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The Greatest Question is one of the best of Griffith's "unknown" or "forgotten" films. It was made right after Griffith's masterpiece, "Broken Blossoms." Griffith had contracted with First National to make three films. According to Lillian Gish, all three were made in a rush, so Griffith could not take the care with them that he did with his special projects. It stars Lillian Gish and Robert Harron. These two starred in several films together during this period, and they always played well to each other. They would contrast each other in masculine and feminine ways, but they would also sharing a fine sensibility and chemistry. Watching them in this film it is clear that if Robert had lived they could have been a famous screen couple. This is one of their best roles together.
The plot, like many Griffith films, is that of an old fashioned melodrama with a family in distress, a motherless child, a boy lost in the war and so on. Melodrama is somewhat ridiculed today, but in Griffith's hands it often becomes a sincere story, for after all - aren't the lives of most people made up of melodrama? Here, Griffith hits the mark about 85% of the time. Only one scene stands out as poorly done. There is a bit too much weight put on the ghostly appearance of a dead boy to save the day. With more time, care and better editing, Griffith might have made this work, but if anything shows the that the film was rushed it is this scene.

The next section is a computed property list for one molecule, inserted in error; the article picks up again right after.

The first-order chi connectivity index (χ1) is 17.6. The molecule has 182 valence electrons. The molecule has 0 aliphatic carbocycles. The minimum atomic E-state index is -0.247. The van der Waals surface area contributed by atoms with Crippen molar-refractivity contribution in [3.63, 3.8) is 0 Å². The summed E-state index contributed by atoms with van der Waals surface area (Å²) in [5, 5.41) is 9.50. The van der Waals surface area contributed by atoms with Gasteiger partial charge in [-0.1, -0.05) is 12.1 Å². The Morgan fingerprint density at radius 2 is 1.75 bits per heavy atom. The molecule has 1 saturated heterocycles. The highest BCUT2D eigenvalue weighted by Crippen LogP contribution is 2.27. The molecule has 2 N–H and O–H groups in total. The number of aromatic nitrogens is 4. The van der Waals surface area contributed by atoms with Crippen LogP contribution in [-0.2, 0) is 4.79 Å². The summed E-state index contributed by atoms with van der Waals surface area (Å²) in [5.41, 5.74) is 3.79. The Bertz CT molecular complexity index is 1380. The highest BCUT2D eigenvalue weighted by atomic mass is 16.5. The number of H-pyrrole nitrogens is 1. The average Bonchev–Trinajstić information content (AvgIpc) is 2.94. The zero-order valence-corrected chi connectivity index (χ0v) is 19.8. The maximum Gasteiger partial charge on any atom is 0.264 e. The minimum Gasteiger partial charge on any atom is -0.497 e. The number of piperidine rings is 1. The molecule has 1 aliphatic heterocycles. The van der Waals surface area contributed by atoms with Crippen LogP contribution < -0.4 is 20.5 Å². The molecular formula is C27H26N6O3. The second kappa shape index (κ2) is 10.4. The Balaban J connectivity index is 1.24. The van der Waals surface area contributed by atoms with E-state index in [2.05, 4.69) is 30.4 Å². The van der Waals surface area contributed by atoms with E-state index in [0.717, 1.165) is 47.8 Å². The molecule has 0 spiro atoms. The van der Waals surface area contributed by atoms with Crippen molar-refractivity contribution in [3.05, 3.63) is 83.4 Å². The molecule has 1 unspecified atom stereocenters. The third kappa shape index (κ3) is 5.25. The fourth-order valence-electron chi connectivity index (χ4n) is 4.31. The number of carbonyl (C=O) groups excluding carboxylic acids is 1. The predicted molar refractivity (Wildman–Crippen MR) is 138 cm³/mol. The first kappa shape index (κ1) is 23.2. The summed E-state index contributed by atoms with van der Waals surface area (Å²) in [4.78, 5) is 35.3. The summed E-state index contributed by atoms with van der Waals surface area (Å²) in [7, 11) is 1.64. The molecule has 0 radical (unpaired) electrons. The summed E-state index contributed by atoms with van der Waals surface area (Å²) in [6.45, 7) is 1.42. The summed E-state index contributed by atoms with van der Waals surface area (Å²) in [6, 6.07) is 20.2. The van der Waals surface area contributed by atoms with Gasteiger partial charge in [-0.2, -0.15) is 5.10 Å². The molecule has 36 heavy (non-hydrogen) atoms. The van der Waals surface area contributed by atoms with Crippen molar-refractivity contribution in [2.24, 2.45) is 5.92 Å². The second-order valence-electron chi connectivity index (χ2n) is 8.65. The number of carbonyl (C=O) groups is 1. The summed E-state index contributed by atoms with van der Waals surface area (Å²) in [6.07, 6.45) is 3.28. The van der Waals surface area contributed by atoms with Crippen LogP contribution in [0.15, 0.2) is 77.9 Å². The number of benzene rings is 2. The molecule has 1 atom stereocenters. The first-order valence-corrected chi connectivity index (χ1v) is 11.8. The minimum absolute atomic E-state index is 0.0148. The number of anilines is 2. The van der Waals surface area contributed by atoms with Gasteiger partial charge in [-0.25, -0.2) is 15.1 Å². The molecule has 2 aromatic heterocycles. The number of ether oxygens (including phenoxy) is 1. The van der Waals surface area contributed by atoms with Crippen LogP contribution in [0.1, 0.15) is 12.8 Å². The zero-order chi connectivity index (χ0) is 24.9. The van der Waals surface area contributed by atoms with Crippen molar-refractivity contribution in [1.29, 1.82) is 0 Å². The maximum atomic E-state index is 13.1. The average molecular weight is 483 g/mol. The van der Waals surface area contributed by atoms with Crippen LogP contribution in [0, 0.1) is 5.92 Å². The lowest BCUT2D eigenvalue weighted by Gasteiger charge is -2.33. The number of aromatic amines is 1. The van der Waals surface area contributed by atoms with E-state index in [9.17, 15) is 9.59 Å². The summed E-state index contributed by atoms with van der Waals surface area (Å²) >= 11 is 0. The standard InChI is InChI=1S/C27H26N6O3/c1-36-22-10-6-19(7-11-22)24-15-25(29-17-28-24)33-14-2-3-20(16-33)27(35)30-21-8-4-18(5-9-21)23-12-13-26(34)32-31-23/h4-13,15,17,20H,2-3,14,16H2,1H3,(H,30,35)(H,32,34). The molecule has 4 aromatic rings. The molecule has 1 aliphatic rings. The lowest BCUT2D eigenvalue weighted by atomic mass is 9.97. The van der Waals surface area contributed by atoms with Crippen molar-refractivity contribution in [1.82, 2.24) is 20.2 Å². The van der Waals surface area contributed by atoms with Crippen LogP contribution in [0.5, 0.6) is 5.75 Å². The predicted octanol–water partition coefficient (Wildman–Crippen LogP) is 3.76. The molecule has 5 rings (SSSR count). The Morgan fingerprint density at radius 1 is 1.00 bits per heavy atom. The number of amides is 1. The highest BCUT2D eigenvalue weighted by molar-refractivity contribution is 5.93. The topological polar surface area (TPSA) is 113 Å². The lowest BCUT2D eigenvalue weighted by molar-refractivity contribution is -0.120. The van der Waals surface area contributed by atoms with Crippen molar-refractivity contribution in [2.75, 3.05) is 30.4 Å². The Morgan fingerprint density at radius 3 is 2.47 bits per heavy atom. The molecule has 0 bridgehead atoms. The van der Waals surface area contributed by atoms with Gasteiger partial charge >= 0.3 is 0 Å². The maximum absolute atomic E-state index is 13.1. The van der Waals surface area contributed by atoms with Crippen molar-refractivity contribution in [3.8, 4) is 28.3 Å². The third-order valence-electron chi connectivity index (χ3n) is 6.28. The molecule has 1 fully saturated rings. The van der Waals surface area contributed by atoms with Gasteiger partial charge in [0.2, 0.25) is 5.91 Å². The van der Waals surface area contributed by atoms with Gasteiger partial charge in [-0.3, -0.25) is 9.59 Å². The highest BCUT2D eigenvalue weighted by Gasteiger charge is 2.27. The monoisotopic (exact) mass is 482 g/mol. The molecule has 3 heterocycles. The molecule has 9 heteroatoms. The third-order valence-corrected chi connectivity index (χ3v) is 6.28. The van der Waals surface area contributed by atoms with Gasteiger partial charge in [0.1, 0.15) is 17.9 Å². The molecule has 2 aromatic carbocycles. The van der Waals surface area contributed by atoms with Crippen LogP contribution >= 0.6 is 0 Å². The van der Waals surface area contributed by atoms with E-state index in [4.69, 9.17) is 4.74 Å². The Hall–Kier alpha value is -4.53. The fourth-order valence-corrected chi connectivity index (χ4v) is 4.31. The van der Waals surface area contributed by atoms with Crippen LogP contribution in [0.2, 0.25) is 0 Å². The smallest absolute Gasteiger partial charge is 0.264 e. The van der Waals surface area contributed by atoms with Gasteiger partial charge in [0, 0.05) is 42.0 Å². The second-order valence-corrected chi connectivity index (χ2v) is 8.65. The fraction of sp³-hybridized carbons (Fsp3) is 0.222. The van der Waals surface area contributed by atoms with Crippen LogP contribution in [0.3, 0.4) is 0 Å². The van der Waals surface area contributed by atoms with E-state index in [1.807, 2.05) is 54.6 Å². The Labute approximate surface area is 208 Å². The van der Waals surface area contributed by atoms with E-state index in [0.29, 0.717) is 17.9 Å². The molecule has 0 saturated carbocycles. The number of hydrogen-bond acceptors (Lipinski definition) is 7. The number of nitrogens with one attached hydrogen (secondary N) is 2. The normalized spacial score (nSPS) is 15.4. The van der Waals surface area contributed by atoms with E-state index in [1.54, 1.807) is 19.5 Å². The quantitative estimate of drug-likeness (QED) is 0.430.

But there are so many good things to make up for this. Lillian's fright over breaking a dish, and knowing she will get a beating for it; the death of her mother; moments when she is cornered in the attic by a rapist; her many moments of flirting with Robert Haron; these are all played with skill and subtly.
Robert Herron had some excellent moments as well. His innocent and playful flirting with Lillian; his youthful willingness to take a man's role when he isn't ready for it; these all ring so true they almost hurt. The rest of the cast also put in some wonderful moments. The father's bitterness over what seems to be a Godless world, and the mothers frantic effort to maintain her faith - these are also unforgettable moments.
Overall, the film is well put together, the story is tight with no waisted moments. The photography by Billy Bitzer is excellent. There are things that Bitzer did which Hollywood has yet to catch up to. One reviewer complained of a bad video copy. Mine was excellent, so they are out there if you look.
The film is not in the first rank of Griffith films, but still, as Griffith himself used to say when he was pleased, "That was very fine!"
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